Though the horse racing season at the Fair Grounds has ended, New Orleans has a larger-than-usual stake in this year’s Kentucky Derby. Local sports mogul Tom Benson’s racing stable GMB Racing owns two Derby contenders (Mo Tom and Tom’s Ready), while other horses have Louisiana connections. Locally, several restaurants and bars will celebrate with Derby parties. Another reason for day-drinking in a fun outfit? Well, twist my arm.
The functions listed below will help you toast the Derby in style. For novices, post time is 5:34 p.m. (CST) and the race lasts about two minutes, so resist the temptation to arrive fashionably late. Instead, get there early and settle into a cocktail or three.
Pat O’Brien’s: The piano bar and hurricane haven throws an annual Derby party, with half-price mint juleps till post time. Noon Saturday.
Derby on Fulton: In the vein of other Fulton Street block parties, Derby on Fulton returns with food, musical performances and champagne and bourbon vendors. Typical Derby attire (think Sunday hats and seersucker) is encouraged; several venues will offer race viewing. 1 p.m. Saturday.
Galatoire’s 33 Bar & Steak: The bar at the clubby steakhouse annex to Galatoire’s rolls out a menu of Derby-themed cocktails and plies guests with complimentary tea sandwiches. A race viewing is also on deck. Noon Saturday.
Timberlane Country Club: In Gretna, the country club hosts a Derby party with musical performances, a race viewing, and Derby outfit contests for best hat, best-dressed couple and best-dressed man. Tickets aren't cheap ($125) but include food and a premium open bar and bourbon bar; some proceeds benefit CASA Jefferson. 4 p.m. Saturday.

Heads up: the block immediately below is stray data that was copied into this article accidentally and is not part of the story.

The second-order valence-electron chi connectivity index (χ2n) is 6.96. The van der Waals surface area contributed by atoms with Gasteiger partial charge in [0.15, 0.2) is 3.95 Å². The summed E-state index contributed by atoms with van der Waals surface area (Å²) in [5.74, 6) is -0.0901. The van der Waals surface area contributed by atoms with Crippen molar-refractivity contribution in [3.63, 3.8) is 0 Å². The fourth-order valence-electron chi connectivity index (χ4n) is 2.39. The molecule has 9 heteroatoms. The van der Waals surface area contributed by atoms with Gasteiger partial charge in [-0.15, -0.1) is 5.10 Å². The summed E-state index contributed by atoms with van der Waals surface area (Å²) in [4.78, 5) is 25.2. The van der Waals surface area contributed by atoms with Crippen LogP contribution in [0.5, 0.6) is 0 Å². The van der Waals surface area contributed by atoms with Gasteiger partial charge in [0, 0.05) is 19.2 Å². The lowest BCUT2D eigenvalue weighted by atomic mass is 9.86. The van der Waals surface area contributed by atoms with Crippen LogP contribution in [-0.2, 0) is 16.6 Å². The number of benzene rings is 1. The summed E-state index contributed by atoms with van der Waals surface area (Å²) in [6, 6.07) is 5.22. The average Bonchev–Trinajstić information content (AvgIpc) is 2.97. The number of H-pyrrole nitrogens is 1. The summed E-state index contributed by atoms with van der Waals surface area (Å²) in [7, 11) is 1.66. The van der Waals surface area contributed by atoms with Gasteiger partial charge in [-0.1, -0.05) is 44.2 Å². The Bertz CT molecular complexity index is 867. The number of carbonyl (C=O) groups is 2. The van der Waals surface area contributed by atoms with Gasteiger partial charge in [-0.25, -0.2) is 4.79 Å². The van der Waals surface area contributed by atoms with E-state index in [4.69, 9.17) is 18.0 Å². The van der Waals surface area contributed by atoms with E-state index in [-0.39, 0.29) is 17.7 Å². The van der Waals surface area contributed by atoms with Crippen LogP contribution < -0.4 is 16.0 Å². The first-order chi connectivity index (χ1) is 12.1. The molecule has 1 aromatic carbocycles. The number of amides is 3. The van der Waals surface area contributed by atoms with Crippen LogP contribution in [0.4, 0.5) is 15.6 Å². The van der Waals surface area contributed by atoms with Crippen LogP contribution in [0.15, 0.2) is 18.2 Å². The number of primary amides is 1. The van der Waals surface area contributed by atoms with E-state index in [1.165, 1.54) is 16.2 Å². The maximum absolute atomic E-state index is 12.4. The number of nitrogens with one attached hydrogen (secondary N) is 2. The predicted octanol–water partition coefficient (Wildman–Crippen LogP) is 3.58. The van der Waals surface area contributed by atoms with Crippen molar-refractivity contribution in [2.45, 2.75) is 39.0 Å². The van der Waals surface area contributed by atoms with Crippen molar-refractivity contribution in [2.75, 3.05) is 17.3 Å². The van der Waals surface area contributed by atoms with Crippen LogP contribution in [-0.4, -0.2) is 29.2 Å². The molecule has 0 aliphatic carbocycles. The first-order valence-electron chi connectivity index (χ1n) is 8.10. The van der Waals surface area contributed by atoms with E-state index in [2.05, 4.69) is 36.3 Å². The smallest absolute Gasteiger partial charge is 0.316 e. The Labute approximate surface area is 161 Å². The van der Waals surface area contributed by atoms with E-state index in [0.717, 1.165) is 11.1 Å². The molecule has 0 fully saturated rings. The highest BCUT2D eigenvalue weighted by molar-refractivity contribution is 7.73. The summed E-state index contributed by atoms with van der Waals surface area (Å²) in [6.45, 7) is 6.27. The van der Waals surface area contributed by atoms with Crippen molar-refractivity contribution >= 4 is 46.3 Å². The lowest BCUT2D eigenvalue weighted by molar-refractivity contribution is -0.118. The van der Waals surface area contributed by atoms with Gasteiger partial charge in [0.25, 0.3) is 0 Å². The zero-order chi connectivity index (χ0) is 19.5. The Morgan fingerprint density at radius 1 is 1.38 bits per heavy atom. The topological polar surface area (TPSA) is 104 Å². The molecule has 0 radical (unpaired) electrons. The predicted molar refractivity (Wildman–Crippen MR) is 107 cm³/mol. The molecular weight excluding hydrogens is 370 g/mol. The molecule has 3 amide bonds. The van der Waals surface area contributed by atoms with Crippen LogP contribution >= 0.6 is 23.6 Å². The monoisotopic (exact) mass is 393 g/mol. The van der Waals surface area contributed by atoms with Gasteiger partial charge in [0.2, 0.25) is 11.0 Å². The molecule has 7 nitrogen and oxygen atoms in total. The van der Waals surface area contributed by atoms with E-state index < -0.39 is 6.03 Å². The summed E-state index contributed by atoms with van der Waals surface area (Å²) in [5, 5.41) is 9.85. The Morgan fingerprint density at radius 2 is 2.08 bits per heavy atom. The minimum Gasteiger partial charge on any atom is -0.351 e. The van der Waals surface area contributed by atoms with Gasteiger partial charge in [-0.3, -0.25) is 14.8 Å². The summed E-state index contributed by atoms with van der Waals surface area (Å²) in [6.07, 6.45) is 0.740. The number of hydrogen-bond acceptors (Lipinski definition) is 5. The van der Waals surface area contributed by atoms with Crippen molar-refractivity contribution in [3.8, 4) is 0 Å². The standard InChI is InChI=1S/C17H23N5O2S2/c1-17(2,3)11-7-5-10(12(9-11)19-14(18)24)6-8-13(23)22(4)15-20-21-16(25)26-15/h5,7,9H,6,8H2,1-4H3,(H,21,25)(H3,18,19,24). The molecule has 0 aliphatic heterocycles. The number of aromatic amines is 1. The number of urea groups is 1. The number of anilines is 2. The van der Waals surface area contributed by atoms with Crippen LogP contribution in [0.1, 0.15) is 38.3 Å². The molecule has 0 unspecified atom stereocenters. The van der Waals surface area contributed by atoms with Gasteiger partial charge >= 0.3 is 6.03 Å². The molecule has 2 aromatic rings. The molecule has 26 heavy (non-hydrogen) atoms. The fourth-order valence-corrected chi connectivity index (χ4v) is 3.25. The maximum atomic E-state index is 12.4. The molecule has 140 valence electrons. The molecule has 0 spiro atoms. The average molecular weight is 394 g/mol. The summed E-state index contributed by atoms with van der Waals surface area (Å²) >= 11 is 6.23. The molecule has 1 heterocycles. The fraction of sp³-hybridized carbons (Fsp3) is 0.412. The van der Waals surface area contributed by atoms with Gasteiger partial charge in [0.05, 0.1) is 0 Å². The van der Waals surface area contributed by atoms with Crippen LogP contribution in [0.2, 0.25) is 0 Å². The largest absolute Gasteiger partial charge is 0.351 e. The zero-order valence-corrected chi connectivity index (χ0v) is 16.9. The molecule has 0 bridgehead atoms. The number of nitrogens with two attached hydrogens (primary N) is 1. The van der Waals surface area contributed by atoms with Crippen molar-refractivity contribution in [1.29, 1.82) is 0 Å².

Fair Grounds Race Course & Slots: The track itself is unwinding from the racing season and from Jazz Fest, but marketing director Mark Conner points aspiring bettors to a list of area off-track betting facilities, where bets on the Derby can be placed on the days preceding and on the day of the race.
Revel: Just looking to get into the “spirit” of things? At Revel, local bartending sensei Chris McMillian’s mint julep is famous among those in the know. He's spoken at the Smithsonian Institution about the cocktail's history and has been spotted reciting a julep-related poem for bar patrons during its mixing. While there's no television for race viewing in the restaurant's dining room, co-owner Laura McMillian welcomes a Derby crowd.